Medicine men and women, prophets and prophetesses, stared at wafers, dry kola nuts, pieces of chalk, or some wine; they held carved images or other artifacts, calling them “Father,” “Grandfather,” “Almighty,” “Alpha and Omega,” or “the one who speaks and it is final,” singing praises to inanimate objects.

Sometimes people looked up to the empty skies and made gestures toward the heavens as if they were addressing someone who was actively paying attention. In the process, they behaved as if they were engaged in a serious conversation or as if slightly drunk, talking, murmuring, singing and laughing, soliloquizing. People uttered meaningless syllables, mere gibberish, and you know what? They called it speaking in tongues or “speaking the heavenly language,” as if by calling what could pass as a symptom of mental disturbance by some other name they transformed it into the mark of a sound mind.

Millions of people spent valuable hours every day, week, month, and year—time they might have devoted to productive ventures—talking to different gods, expecting miracles and divine intervention in their lives.

Nigerians killed fellow Nigerians for “desecrating” religious objects or materials such as the holy books. So religion could really be a force for harm, division, and destruction. I came to understand that extremely religious people could be dangerous! They gave us the holy wars and human ritual sacrifice. Those who were ready to kill their own children or who actually killed other human beings in pursuit of some imagined will or directive from God were praised and presented as role models, not as vicious characters!

Religions encouraged hate, lies, mischief, violence, and impunity, preaching respect for peddlers of falsehoods and absurdities.

All this is why, in 1996, I started the Nigerian Humanist Movement to highlight these dark and destructive roles of religion and superstition. I started the movement to draw attention to the debasement of human lives and violations of human rights in the name of God, faith, and tradition, and to take on religious extremists including witch- and demon-hunters.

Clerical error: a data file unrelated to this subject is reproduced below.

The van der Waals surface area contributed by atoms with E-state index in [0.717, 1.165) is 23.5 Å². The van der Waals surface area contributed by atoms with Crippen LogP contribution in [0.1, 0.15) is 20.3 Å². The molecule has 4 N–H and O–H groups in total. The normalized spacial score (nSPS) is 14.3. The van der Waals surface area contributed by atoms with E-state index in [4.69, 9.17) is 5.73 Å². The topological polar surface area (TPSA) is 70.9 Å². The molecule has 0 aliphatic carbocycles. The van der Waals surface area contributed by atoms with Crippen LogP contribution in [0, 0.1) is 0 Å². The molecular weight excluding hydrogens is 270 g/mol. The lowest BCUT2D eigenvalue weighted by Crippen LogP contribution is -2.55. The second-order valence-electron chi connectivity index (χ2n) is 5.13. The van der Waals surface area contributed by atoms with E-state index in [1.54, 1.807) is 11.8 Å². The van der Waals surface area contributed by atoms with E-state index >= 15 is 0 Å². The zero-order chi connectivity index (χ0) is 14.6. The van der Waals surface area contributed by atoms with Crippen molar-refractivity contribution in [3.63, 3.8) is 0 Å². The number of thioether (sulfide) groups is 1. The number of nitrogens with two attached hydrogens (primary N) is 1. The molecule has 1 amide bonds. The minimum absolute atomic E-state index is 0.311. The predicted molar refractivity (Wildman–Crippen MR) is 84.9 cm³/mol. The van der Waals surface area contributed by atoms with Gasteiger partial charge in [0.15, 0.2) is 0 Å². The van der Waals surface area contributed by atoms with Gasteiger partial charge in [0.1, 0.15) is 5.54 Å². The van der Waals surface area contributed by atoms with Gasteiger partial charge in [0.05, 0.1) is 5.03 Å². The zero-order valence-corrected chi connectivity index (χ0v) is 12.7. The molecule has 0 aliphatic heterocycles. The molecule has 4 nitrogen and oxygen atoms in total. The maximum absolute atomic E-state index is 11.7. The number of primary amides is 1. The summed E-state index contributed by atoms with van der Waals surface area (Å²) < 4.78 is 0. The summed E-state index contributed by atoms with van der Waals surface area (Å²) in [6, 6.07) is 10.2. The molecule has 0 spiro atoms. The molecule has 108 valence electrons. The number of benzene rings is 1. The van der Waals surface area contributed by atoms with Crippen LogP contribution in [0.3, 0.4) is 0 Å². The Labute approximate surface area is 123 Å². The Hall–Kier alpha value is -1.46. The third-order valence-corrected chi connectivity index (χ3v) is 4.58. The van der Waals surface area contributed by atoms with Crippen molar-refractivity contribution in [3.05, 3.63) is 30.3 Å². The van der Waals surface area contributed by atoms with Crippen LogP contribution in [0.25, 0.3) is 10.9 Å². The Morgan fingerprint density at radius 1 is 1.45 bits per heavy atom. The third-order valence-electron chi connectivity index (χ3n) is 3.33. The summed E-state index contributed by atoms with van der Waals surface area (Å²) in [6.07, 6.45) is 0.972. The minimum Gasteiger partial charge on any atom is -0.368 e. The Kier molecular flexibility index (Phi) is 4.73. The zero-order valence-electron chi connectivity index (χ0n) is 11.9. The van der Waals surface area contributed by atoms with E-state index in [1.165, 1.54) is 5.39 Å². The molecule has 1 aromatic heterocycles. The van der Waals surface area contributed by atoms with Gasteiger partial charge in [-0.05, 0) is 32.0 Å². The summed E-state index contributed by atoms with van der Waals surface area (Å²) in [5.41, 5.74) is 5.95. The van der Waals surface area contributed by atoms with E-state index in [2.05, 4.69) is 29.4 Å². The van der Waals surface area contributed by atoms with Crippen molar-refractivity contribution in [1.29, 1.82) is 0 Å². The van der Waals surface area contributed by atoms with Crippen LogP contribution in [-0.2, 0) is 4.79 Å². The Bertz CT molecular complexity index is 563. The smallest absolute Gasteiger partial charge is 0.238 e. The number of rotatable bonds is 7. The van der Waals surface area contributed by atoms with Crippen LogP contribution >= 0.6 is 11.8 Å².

Fortunately, in the past two decades our campaign has gained some momentum within Nigeria and beyond. We have worked to promote humanism as an alternative to dogmatic religions and superstitious beliefs. Along the way we have provided a sense of community to nonbelievers, atheists, agnostics, and freethinkers. People whom others call infidels, apostates, and blasphemers have received support in a way that has never been the case in the history of the region. For instance, in 2014, Nigerian humanists launched a campaign that led to the release of Mubarak Bala, who had been sent to a psychiatric hospital by his family after he renounced Islam.

We have also extended support to victims of witchcraft-accusation and ritual-related abuse. Humanists have worked to rescue children who were abandoned in Nigeria due to witchcraft. In a country where religion and politics often mix, the Nigerian Humanist Movement has campaigned vigorously for the realization of a secular, tolerant, and democratic society.

However, the humanist campaign has not been without challenges. I have been arrested, detained, and beaten up by those who opposed my work. I have been attacked and robbed by a mob of witch-believers. People have threatened my life and those of my family members. I have been the target of blackmail, litigation, and character assassination.

But my “spirit” is unbroken. My head is unbowed. The campaign of promoting humanist values goes on. That is why, in the months and years ahead, I plan to continue working and partnering with groups and individual activists to extend this message of reason, intellectual awakening, and enlightenment to other parts of Africa and beyond!

Leo Igwe

Leo Igwe, founder of the Nigerian Humanist Movement and founding director of the Center for Inquiry Nigeria, recently completed a doctorate degree in religious studies at the University of Bayreuth in Germany. He is the chair of the Humanist Association of Nigeria and recipient of the IHEU 2017 Distinguished Service to Humanism Award.